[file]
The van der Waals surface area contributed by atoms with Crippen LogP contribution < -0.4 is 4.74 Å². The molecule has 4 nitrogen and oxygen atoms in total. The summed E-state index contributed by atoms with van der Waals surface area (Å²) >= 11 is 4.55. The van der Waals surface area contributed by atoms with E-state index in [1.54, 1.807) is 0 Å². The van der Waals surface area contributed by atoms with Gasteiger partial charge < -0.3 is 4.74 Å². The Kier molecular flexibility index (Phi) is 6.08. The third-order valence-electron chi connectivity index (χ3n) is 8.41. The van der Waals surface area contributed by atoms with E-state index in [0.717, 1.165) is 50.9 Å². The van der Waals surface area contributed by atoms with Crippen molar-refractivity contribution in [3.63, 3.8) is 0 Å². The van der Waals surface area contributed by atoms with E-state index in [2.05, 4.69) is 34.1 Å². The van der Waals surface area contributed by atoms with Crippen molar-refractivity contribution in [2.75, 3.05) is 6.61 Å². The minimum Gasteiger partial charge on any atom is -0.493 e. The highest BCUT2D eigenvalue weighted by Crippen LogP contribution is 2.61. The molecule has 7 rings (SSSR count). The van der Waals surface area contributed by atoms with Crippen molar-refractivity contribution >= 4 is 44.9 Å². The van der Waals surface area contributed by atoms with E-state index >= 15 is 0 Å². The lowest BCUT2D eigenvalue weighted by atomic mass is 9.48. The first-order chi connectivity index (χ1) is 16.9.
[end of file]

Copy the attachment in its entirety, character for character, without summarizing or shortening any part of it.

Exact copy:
The van der Waals surface area contributed by atoms with Crippen LogP contribution < -0.4 is 4.74 Å². The molecule has 4 nitrogen and oxygen atoms in total. The summed E-state index contributed by atoms with van der Waals surface area (Å²) >= 11 is 4.55. The van der Waals surface area contributed by atoms with E-state index in [1.54, 1.807) is 0 Å². The van der Waals surface area contributed by atoms with Gasteiger partial charge < -0.3 is 4.74 Å². The Kier molecular flexibility index (Phi) is 6.08. The third-order valence-electron chi connectivity index (χ3n) is 8.41. The van der Waals surface area contributed by atoms with E-state index in [0.717, 1.165) is 50.9 Å². The van der Waals surface area contributed by atoms with Crippen molar-refractivity contribution in [3.63, 3.8) is 0 Å². The van der Waals surface area contributed by atoms with E-state index in [2.05, 4.69) is 34.1 Å². The van der Waals surface area contributed by atoms with Crippen molar-refractivity contribution in [2.75, 3.05) is 6.61 Å². The minimum Gasteiger partial charge on any atom is -0.493 e. The highest BCUT2D eigenvalue weighted by Crippen LogP contribution is 2.61. The molecule has 7 rings (SSSR count). The van der Waals surface area contributed by atoms with Crippen molar-refractivity contribution >= 4 is 44.9 Å². The van der Waals surface area contributed by atoms with E-state index >= 15 is 0 Å². The lowest BCUT2D eigenvalue weighted by atomic mass is 9.48. The first-order chi connectivity index (χ1) is 16.9.